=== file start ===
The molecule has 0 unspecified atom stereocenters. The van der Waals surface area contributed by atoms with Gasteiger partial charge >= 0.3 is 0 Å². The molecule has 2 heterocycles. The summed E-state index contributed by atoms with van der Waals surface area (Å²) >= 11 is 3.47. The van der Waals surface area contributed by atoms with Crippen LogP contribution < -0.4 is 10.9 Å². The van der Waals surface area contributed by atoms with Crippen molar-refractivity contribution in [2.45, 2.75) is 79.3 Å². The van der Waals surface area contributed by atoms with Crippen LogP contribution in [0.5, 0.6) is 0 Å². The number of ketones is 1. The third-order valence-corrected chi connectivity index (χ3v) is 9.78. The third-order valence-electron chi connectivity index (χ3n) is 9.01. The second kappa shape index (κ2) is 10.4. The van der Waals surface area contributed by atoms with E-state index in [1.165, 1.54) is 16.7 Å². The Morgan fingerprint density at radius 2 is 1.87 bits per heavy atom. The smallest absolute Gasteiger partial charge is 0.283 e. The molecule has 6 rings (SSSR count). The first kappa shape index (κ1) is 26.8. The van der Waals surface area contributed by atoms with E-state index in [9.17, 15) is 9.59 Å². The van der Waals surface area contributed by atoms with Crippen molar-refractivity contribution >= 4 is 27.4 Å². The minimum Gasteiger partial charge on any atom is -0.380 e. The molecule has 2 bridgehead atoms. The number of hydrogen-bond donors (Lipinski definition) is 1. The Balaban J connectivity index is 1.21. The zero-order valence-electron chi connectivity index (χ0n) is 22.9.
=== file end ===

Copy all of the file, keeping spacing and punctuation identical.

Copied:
The molecule has 0 unspecified atom stereocenters. The van der Waals surface area contributed by atoms with Gasteiger partial charge >= 0.3 is 0 Å². The molecule has 2 heterocycles. The summed E-state index contributed by atoms with van der Waals surface area (Å²) >= 11 is 3.47. The van der Waals surface area contributed by atoms with Crippen LogP contribution < -0.4 is 10.9 Å². The van der Waals surface area contributed by atoms with Crippen molar-refractivity contribution in [2.45, 2.75) is 79.3 Å². The van der Waals surface area contributed by atoms with Crippen LogP contribution in [0.5, 0.6) is 0 Å². The number of ketones is 1. The third-order valence-corrected chi connectivity index (χ3v) is 9.78. The third-order valence-electron chi connectivity index (χ3n) is 9.01. The second kappa shape index (κ2) is 10.4. The van der Waals surface area contributed by atoms with E-state index in [1.165, 1.54) is 16.7 Å². The Morgan fingerprint density at radius 2 is 1.87 bits per heavy atom. The smallest absolute Gasteiger partial charge is 0.283 e. The molecule has 6 rings (SSSR count). The first kappa shape index (κ1) is 26.8. The van der Waals surface area contributed by atoms with E-state index in [9.17, 15) is 9.59 Å². The van der Waals surface area contributed by atoms with Crippen molar-refractivity contribution >= 4 is 27.4 Å². The minimum Gasteiger partial charge on any atom is -0.380 e. The molecule has 2 bridgehead atoms. The number of hydrogen-bond donors (Lipinski definition) is 1. The Balaban J connectivity index is 1.21. The zero-order valence-electron chi connectivity index (χ0n) is 22.9.